Traffic isn’t moving on Yanwu Bridge at the Yanwu Road exit, again, and it’s all one man’s fault. “This mess exists around here because we made the Fujian political leaders drunk,” chuckles David Krings, Fat Fat Beer Horse’s founder and brewmaster.
The mess to which he refers is Sha Po Wei and its main artery, Daxue Road, which at the moment is less a road than a farcical pit swarming with excavators, bulldozers, dump trucks, and men wielding busy jackhammers. It has resembled the First Circle of Hell for years now. One of these days, however, The Inglorious Gutting of Daxue just might reach its heavenly conclusion, and all the cute patisseries, tea cafes, and trendy fashion boutiques around here will ascend with joy from the debilitating shackles of a laborious construction project that has surely crippled business.
One day, the scores of young Chinese tourists that already favor revamped Sha Po Wei will move more freely and in greater numbers. One day, the Xiamenese might even return. “Local people don’t come here anymore,” Krings says. “You can’t get a taxi. You can’t drive here because you can’t park.”
You also can’t drive there if your license plate number prohibits it. Traffic is so congested, and space so limited in and around Sha Po Wei, that locals wishing to actually brave this fuckery in their own vehicle can only do so on specific days. That is, if the last number on your plate is an odd number, you’re only allowed in on Monday, Wednesday, Friday, and Sunday; even-numbered cars are granted passage the other days.
If you gotta blame it all on something, don’t blame it on the rain or the stars that didn’t shine on this old fishing port—blame it on Krings, yeah yeah. On the other hand, if it wasn’t for Krings and his beer, the entire neighborhood may have been razed to the ground.
“One day, after we were open for perhaps six months, the people that later developed Sha Po Wei Art Zone and some other places called and asked if we could open the next morning at like 8 o’clock because some important people would be coming. Okay, no problem,” Krings says.
“The next day a big golden bus pulls up with lots of police cars, and then the boss of Fujian Province and others step out and come into our bar. They were very happy drinking our beer,” he continues. “Some months later they opened this area, and when one of the designers gave a speech he said that the day the government officials came here they all went to Fat Fat Beer Horse to drink beer. That was the day, he said, that the government decided not to tear down this whole area and build skyscrapers because they very much liked the beer.”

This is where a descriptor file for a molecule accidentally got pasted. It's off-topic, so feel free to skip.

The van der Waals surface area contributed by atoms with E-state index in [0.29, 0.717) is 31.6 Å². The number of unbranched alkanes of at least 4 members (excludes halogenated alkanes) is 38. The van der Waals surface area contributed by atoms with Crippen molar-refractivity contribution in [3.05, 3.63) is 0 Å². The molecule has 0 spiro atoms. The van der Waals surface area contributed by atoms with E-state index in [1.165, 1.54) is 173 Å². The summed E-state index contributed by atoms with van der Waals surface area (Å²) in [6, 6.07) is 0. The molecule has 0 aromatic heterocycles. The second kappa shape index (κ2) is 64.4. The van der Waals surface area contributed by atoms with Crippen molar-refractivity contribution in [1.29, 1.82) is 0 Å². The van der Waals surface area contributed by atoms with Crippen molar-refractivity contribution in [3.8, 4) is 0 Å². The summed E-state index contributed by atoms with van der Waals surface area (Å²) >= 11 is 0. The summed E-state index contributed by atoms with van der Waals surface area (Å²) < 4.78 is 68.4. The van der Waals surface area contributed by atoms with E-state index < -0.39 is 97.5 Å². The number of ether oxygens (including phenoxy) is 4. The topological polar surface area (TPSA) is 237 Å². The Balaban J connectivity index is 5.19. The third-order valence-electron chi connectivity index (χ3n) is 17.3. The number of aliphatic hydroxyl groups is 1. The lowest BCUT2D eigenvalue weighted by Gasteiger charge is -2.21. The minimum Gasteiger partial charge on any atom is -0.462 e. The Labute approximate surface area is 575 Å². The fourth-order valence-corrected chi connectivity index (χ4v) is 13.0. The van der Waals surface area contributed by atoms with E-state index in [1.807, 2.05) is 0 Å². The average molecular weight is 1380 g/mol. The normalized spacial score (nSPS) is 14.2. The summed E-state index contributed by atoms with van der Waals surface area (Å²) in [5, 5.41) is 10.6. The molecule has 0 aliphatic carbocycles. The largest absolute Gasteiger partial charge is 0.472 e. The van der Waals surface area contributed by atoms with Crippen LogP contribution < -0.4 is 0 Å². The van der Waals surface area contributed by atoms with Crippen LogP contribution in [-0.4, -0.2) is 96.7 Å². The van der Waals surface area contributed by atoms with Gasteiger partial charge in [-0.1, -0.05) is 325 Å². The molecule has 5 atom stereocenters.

Birth of the Beer Horse
At roughly the same time in life that I was occasionally blistering myself in pre-decent Detroit at underground raves in seedy warehouses, David Krings was pretty much doing the same thing in pre-gentrified Berlin. I know this because when you meet somebody to talk about beer, sometimes after a few beers you end up not talking about beer at all.
It’s easy to picture him some 20 years ago, swaying trance-like to grimy drum ‘n’ bass in some unmarked, dimly lit basement club, in part because you can briefly see modern-day Krings doing something like that in the first 30 seconds of the trailer for La Substància, a little-known 2016 indie film directed and co-written by Lluís Galter. Galter shot some of the movie in Xiamen (pronounced like “shamen”), and Krings kind of fell into a minor role in it.
I’m pretty sure Krings’ acting career is going anywhere, but over the past decade or so the 40-year-old German does seem to have had a knack for falling into things that, in turn, have become things of even greater importance. He somewhat randomly wrote his master’s degree thesis in Xiamen, for instance, because Amsterdam’s Sandberg Instituut, where he earned a masters in design, works with the School of Arts at Xiamen University. Not long after graduating in 2011, Krings then went back to Xiamen to work as a designer at Studio Ma Wen and lecturer at the university.
The results were mixed.